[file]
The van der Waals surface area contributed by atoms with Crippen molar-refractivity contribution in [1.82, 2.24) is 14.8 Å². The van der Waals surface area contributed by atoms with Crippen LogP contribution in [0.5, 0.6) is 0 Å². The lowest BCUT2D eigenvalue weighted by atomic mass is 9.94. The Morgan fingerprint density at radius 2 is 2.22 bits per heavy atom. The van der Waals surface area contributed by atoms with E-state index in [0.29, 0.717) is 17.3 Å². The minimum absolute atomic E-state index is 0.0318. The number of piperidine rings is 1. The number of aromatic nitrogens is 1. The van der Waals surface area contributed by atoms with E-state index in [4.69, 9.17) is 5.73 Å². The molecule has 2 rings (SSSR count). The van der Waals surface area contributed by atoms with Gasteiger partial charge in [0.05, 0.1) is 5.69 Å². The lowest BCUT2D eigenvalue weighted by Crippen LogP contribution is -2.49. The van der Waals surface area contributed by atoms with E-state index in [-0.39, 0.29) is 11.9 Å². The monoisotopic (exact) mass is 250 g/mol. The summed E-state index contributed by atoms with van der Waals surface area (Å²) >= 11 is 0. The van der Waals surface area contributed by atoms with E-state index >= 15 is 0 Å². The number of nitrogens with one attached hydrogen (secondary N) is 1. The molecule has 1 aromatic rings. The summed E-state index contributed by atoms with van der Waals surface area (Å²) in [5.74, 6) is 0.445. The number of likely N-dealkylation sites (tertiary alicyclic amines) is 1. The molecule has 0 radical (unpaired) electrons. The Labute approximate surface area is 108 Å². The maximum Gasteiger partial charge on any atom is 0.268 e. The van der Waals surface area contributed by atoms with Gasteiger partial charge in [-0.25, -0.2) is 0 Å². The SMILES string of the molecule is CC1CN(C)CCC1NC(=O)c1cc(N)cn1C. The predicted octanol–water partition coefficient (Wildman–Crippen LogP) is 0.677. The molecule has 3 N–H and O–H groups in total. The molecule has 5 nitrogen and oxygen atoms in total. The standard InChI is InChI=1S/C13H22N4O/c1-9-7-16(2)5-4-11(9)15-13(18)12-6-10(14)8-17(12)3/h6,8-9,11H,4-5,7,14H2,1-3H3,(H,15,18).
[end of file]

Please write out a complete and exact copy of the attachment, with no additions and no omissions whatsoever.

The van der Waals surface area contributed by atoms with Crippen molar-refractivity contribution in [1.82, 2.24) is 14.8 Å². The van der Waals surface area contributed by atoms with Crippen LogP contribution in [0.5, 0.6) is 0 Å². The lowest BCUT2D eigenvalue weighted by atomic mass is 9.94. The Morgan fingerprint density at radius 2 is 2.22 bits per heavy atom. The van der Waals surface area contributed by atoms with E-state index in [0.29, 0.717) is 17.3 Å². The minimum absolute atomic E-state index is 0.0318. The number of piperidine rings is 1. The number of aromatic nitrogens is 1. The van der Waals surface area contributed by atoms with E-state index in [4.69, 9.17) is 5.73 Å². The molecule has 2 rings (SSSR count). The van der Waals surface area contributed by atoms with Gasteiger partial charge in [0.05, 0.1) is 5.69 Å². The lowest BCUT2D eigenvalue weighted by Crippen LogP contribution is -2.49. The van der Waals surface area contributed by atoms with E-state index in [-0.39, 0.29) is 11.9 Å². The monoisotopic (exact) mass is 250 g/mol. The summed E-state index contributed by atoms with van der Waals surface area (Å²) >= 11 is 0. The van der Waals surface area contributed by atoms with E-state index >= 15 is 0 Å². The number of nitrogens with one attached hydrogen (secondary N) is 1. The molecule has 1 aromatic rings. The summed E-state index contributed by atoms with van der Waals surface area (Å²) in [5.74, 6) is 0.445. The number of likely N-dealkylation sites (tertiary alicyclic amines) is 1. The molecule has 0 radical (unpaired) electrons. The Labute approximate surface area is 108 Å². The maximum Gasteiger partial charge on any atom is 0.268 e. The van der Waals surface area contributed by atoms with Gasteiger partial charge in [-0.25, -0.2) is 0 Å². The SMILES string of the molecule is CC1CN(C)CCC1NC(=O)c1cc(N)cn1C. The predicted octanol–water partition coefficient (Wildman–Crippen LogP) is 0.677. The molecule has 3 N–H and O–H groups in total. The molecule has 5 nitrogen and oxygen atoms in total. The standard InChI is InChI=1S/C13H22N4O/c1-9-7-16(2)5-4-11(9)15-13(18)12-6-10(14)8-17(12)3/h6,8-9,11H,4-5,7,14H2,1-3H3,(H,15,18).